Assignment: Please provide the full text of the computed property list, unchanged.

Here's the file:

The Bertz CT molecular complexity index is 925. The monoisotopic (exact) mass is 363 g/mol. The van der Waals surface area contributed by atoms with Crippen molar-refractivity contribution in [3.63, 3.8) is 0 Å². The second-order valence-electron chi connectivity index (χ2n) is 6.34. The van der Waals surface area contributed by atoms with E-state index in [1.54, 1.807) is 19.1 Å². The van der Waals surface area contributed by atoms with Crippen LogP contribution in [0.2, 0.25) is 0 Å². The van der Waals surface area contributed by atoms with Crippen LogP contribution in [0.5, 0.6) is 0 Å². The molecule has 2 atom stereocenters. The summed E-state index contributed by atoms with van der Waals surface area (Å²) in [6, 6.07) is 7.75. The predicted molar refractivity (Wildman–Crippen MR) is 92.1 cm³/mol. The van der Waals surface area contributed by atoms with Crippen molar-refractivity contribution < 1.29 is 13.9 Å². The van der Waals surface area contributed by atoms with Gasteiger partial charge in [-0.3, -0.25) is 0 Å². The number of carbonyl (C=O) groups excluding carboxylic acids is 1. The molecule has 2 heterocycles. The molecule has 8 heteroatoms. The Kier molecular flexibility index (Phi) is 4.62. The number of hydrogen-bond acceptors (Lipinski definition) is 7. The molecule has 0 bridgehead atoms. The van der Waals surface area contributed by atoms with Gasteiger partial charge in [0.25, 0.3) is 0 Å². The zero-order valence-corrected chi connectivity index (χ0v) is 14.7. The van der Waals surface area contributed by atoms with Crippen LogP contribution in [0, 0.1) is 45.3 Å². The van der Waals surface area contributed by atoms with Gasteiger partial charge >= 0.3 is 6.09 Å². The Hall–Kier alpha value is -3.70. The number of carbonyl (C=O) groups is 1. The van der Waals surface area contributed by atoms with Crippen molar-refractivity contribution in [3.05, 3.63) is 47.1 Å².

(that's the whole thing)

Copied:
The Bertz CT molecular complexity index is 925. The monoisotopic (exact) mass is 363 g/mol. The van der Waals surface area contributed by atoms with Crippen molar-refractivity contribution in [3.63, 3.8) is 0 Å². The second-order valence-electron chi connectivity index (χ2n) is 6.34. The van der Waals surface area contributed by atoms with E-state index in [1.54, 1.807) is 19.1 Å². The van der Waals surface area contributed by atoms with Crippen LogP contribution in [0.2, 0.25) is 0 Å². The van der Waals surface area contributed by atoms with Crippen LogP contribution in [0.5, 0.6) is 0 Å². The molecule has 2 atom stereocenters. The summed E-state index contributed by atoms with van der Waals surface area (Å²) in [6, 6.07) is 7.75. The predicted molar refractivity (Wildman–Crippen MR) is 92.1 cm³/mol. The van der Waals surface area contributed by atoms with Crippen molar-refractivity contribution < 1.29 is 13.9 Å². The van der Waals surface area contributed by atoms with Gasteiger partial charge in [-0.3, -0.25) is 0 Å². The number of carbonyl (C=O) groups excluding carboxylic acids is 1. The molecule has 2 heterocycles. The molecule has 8 heteroatoms. The Kier molecular flexibility index (Phi) is 4.62. The number of hydrogen-bond acceptors (Lipinski definition) is 7. The molecule has 0 bridgehead atoms. The van der Waals surface area contributed by atoms with Gasteiger partial charge in [0.25, 0.3) is 0 Å². The zero-order valence-corrected chi connectivity index (χ0v) is 14.7. The van der Waals surface area contributed by atoms with Crippen LogP contribution in [0, 0.1) is 45.3 Å². The van der Waals surface area contributed by atoms with Gasteiger partial charge >= 0.3 is 6.09 Å². The Hall–Kier alpha value is -3.70. The number of carbonyl (C=O) groups is 1. The van der Waals surface area contributed by atoms with Crippen molar-refractivity contribution in [3.05, 3.63) is 47.1 Å².